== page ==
Well, this is a difficult question. On the negative side, there is no consensus on how sexual desires and practices should be evaluated in an information security or even national security context. On the positive side, awareness and training, preventive and detective controls, segregation of duties, but even self-control and strength of character can help.

When sexual behavior leads to criminal behaviour, when it is compulsive or out of control, or indicates a personality disorder or broader emotional problems, our approach must be different, as such persons are very easy targets for foreign intelligence agencies.

The Director of Central Intelligence Directive 1/14 (DCID 1/14), Personnel Security Standards and Procedures Governing Eligibility for Access to Sensitive Compartmented Information (SCI), was approved by the Director of Central Intelligence (DCI) on 22 January 1992. The text has been modified by a later revision, dated 2 July 1998. We read:

"The following adjudicative guidelines are established for all U.S. government civilian and military personnel, consultants, contractors, employees of contractors and other individuals who require access to Sensitive Compartmented Information (SCI). They apply to persons being considered for initial or continued eligibility for access to SCI and are to be used by government departments and agencies in all final SCI access determinations."


Sexual behavior

"Sexual behavior is a security concern if it involves a criminal offense, indicates a personality or emotional disorder, subjects the individual to undue influence or coercion, or reflects lack of judgment or discretion."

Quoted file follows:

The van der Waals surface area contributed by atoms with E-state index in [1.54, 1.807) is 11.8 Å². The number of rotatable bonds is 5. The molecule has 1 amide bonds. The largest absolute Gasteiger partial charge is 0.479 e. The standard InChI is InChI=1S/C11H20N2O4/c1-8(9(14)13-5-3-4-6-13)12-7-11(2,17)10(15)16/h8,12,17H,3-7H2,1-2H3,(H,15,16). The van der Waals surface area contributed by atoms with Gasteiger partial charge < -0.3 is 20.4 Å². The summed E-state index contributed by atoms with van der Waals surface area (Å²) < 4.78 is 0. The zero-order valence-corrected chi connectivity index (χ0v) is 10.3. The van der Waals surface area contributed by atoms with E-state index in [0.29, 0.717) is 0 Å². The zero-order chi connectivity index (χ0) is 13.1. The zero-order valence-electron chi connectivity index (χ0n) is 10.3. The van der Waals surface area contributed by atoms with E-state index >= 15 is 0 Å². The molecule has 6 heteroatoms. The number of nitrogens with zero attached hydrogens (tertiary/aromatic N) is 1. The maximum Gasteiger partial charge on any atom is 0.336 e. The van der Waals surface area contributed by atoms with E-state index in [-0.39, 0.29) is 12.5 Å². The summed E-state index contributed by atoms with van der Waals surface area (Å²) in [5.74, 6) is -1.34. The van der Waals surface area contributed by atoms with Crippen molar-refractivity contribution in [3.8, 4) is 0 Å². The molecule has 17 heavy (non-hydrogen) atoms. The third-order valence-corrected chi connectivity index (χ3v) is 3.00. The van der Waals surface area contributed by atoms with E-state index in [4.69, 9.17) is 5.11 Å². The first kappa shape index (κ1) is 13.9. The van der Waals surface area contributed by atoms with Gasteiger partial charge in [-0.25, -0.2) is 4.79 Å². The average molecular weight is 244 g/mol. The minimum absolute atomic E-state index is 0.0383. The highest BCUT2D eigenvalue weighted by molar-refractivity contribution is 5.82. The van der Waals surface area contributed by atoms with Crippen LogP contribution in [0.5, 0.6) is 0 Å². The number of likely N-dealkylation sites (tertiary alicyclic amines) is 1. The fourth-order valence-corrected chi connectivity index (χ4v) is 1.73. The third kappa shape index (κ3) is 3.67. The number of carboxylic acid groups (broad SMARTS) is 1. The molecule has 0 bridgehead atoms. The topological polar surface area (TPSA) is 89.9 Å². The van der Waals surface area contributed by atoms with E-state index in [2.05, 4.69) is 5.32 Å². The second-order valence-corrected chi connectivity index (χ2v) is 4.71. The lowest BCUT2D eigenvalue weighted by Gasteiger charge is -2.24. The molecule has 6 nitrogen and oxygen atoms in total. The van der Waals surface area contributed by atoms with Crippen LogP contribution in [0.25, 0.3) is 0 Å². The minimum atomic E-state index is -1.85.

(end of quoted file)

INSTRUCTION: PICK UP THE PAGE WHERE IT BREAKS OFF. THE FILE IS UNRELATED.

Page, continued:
"Conditions that signal security concern and may be disqualifying include:

(1) sexual behavior of a criminal nature, whether or not the individual has been prosecuted;

(2) compulsive or addictive sexual when the person is unable to stop a pattern of self-destructive or high-risk behavior or that which is symptomatic of a personality disorder;

(3) sexual behavior that causes an individual to be vulnerable to undue influence or coercion;

(4) sexual behavior of a public nature and/or that which lack of discretion or judgment."

"Conditions that could mitigate security concerns include:

(1) the behavior occurred during or prior to adolescence and there is no evidence of subsequent conduct of a similar nature;

(2) the behavior was not and there is no evidence of subsequent conduct of a similar nature;

(3) there is no other evidence of questionable judgment, irresponsibility, or emotional instability;

(4) the behavior no longer serves as a basis for undue influence or coercion."


Personal Conduct

"Conduct involving questionable judgment, untrustworthiness, unreliability, or unwillingness to comply with rules and regulations could indicate that the person may not properly safeguard classified information.

The following will normally result in an unfavorable SCI access action or administrative termination of further processing for access eligibility:

(1) Refusal to undergo or cooperate with required security processing, including medical and psychological testing; or

(2) refusal to complete required security forms, releases, or provide full, frank and truthful answers to lawful questions of investigators, security officials or other official representatives in connection with a personnel security or trustworthiness determination.